"Where it all begins"
Location of Ozark in Franklin County, Arkansas.
|• Total||7.82 sq mi (20.24 km2)|
|• Land||7.77 sq mi (20.13 km2)|
|• Water||0.04 sq mi (0.12 km2)|
|Elevation||407 ft (124 m)|
| • Estimate |
|• Density||462.56/sq mi (178.60/km2)|
|Time zone||UTC−06:00 (Central (CST))|
|• Summer (DST)||UTC−05:00 (CDT)|
|GNIS feature ID||0072973|
Ozark is a city in Franklin County, Arkansas, United States and one of the county's two seats of government. The community is located along the Arkansas River in the Arkansas River Valley on the southern edge of the Ozark Mountains. As of the 2010 census it had a population of 3,684.
Incorporated in 1850, Ozark is adjacent to much of Arkansas wine country, and contains a bridge to cross the Arkansas River for travelers heading to points south. The city is also located on Arkansas Highway 23, nicknamed the Pig Trail Scenic Byway, known for its steep drops, sharp curves and scenic mountain views.
The name Aux Arcs, later simplified to "Ozark", was given to this bend of the river by the French explorers when they were mapping out this land.
Native Americans roamed the area freely before Arkansas was a territory. The Cherokee and Osage lived in this area that would later become attractive to settlers. The Ozark area was frequented by French fur trappers and served as a landmark during European exploration of the area. It was these adventurous souls who gave the area and the rolling mountains that rise there their name, Aux Arcs.
Included in the Louisiana Purchase of 1803, the vicinity became a stopping and crossing point along the Arkansas River. The modern settlement of Ozark was established here in the 1830s, and an important road grew connecting Ozark to Fayetteville, Arkansas, following the route of today's Pig Trail Scenic Byway to connect Northwest Arkansas with the river.
Ozark played a role on the Trail of Tears. Steamboats would often stop here in times of low water and Native Americans camped in Ozark before moving to Oklahoma on foot. The waterfront is a designated stop on the trail of tears route.
Ozark's population grew to about 100 people during the Civil War and served as a Confederate base after the battles of Pea Ridge and Prairie Grove in 1862. In April 1863, Brigadier General William L. Cabell led 900 men from Ozark on an expedition that ended at the Battle of Fayetteville. Ozark became the scene of fighting later that year and again in 1864, where many skirmishes were fought in the vicinity. A monument on the grounds of the Franklin County Courthouse pays tribute to an officer killed just north of town.
Although Ozark prospered over the years, it remained a small city on the river.
The name "Ozark" comes from Aux Arcs, the name given to the area and the mountains that rise there by early French settlers. Ozark, Arkansas, was the first community to be incorporated with that name.
Ozark is located east of the center of Franklin County at  on the north side of the Arkansas River. It is 48 miles (77 km) west of Russellville and 38 miles (61 km) east of Fort Smith. The city limits extend north to Interstate 40, which has access from Exits 35 and 37. U.S. Route 64 passes through the center of Ozark, providing a local east-west route parallel to I-40. Arkansas Highway 23 leads north as the Pig Trail Scenic Byway into the Ozarks 28 miles (45 km) to Brashears, while to the south AR 23 crosses the Arkansas River and leads 28 miles (45 km) to Booneville.(35.492713, -93.837096),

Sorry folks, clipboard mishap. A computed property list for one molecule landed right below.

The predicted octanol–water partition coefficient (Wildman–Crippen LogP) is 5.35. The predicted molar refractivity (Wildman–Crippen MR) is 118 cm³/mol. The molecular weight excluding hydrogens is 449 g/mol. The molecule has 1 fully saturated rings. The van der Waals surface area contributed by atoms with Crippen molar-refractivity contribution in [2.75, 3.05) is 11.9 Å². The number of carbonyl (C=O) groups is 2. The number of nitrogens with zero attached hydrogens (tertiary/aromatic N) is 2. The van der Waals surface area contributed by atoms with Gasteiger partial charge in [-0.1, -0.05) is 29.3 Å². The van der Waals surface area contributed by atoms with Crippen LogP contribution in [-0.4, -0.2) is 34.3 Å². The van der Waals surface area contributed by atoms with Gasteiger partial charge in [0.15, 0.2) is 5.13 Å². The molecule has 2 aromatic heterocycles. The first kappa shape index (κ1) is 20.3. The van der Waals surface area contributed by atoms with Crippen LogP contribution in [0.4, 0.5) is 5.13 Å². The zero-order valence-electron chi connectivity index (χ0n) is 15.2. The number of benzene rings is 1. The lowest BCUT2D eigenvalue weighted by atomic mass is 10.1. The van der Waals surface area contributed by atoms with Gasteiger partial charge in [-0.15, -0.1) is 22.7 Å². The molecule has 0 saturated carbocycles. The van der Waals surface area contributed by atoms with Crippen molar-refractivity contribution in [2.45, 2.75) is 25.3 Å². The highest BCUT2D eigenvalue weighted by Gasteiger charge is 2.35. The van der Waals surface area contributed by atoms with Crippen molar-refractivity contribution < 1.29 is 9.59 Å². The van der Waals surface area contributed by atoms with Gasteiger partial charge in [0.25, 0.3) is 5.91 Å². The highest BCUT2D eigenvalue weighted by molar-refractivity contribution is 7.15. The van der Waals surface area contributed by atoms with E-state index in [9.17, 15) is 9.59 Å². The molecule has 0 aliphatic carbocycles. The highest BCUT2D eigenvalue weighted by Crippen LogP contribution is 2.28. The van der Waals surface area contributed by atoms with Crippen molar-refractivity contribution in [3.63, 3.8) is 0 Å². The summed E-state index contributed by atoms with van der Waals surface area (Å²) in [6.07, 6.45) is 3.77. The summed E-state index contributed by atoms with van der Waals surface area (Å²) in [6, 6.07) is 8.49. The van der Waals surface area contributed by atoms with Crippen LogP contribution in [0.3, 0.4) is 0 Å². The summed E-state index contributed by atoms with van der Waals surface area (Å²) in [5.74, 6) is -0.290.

According to the United States Census Bureau, Ozark has a total area of 7.3 square miles (19.0 km2), of which 7.3 square miles (18.9 km2) is land and 0.04 square miles (0.1 km2), or 0.52%, is water. Ozark is the point at which the Arkansas River is farthest north in the state.
The climate in this area is characterized by hot, humid summers and generally mild to cool winters. According to the Köppen Climate Classification system, Ozark has a humid subtropical climate, abbreviated "Cfa" on climate maps.
|Climate data for Ozark, AR|
|Record high °F (°C)||81
|Average high °F (°C)||50.0
|Average low °F (°C)||28.6
|Record low °F (°C)||−16
|Average precipitation inches (mm)||2.90
|Average snowfall inches (cm)||2.3
|U.S. Decennial Census|
As of the census of 2000, there were 3,525 people, 1,453 households, and 940 families residing in the city. The population density was 491.6 people per square mile (189.8/km2). There were 1,607 housing units at an average density of 224.1 per square mile (86.5/km2). The racial makeup of the city was 96.48% White, 0.14% Black or African American, 0.68% Native American, 0.14% Asian, 0.23% Pacific Islander, 1.08% from other races, and 1.25% from two or more races. 2.55% of the population were Hispanic or Latino of any race.
There were 1,453 households, out of which 31.5% had children under the age of 18 living with them, 47.2% were married couples living together, 13.1% had a female householder with no husband present, and 35.3% were non-families. 31.2% of all households were made up of individuals, and 18.4% had someone living alone who was 65 years of age or older. The average household size was 2.33 and the average family size was 2.91.
In the city, the population was spread out, with 25.2% under the age of 18, 8.3% from 18 to 24, 25.4% from 25 to 44, 19.7% from 45 to 64, and 21.4% who were 65 years of age or older. The median age was 38 years. For every 100 females, there were 85.0 males. For every 100 females age 18 and over, there were 80.6 males.
The median income for a household in the city was $26,057, and the median income for a family was $31,537. Males had a median income of $25,409 versus $17,353 for females. The per capita income for the city was $12,583. About 17.9% of families and 21.6% of the population were below the poverty line, including 24.9% of those under age 18 and 19.8% of those age 65 or over.
Public education for elementary and secondary school students is provided by the two school districts:
- Ozark School District leading to graduation at Ozark High School.
- Mulberry–Pleasant View Bi-County School District leading to graduation at Mulberry High School via Millsap Intermediate School (grades 5-6) and Pleasant View Junior High (grades 7-9) both located in Ozark.
Ozark is the home of Arkansas Tech University–Ozark Campus, a two-year satellite campus of Arkansas Tech University in Russellville, Arkansas. Arkansas Tech-Ozark is one of the region's leading providers of career and technical education, offering several associate degrees and technical certificates, as well as general studies classes. The campus was established in 1965 as Arkansas Valley Vocational Technical School (AVVTS). In 1975, the Arkansas State Board of Education/Vocational Education granted accreditation to AVVTS, making it the first school of its kind in the state to receive that distinction. In 1991, the campus was renamed Arkansas Valley Technical Institute (AVTI). On July 1, 2003, AVTI merged with Arkansas Tech University to become Arkansas Tech University–Ozark Campus.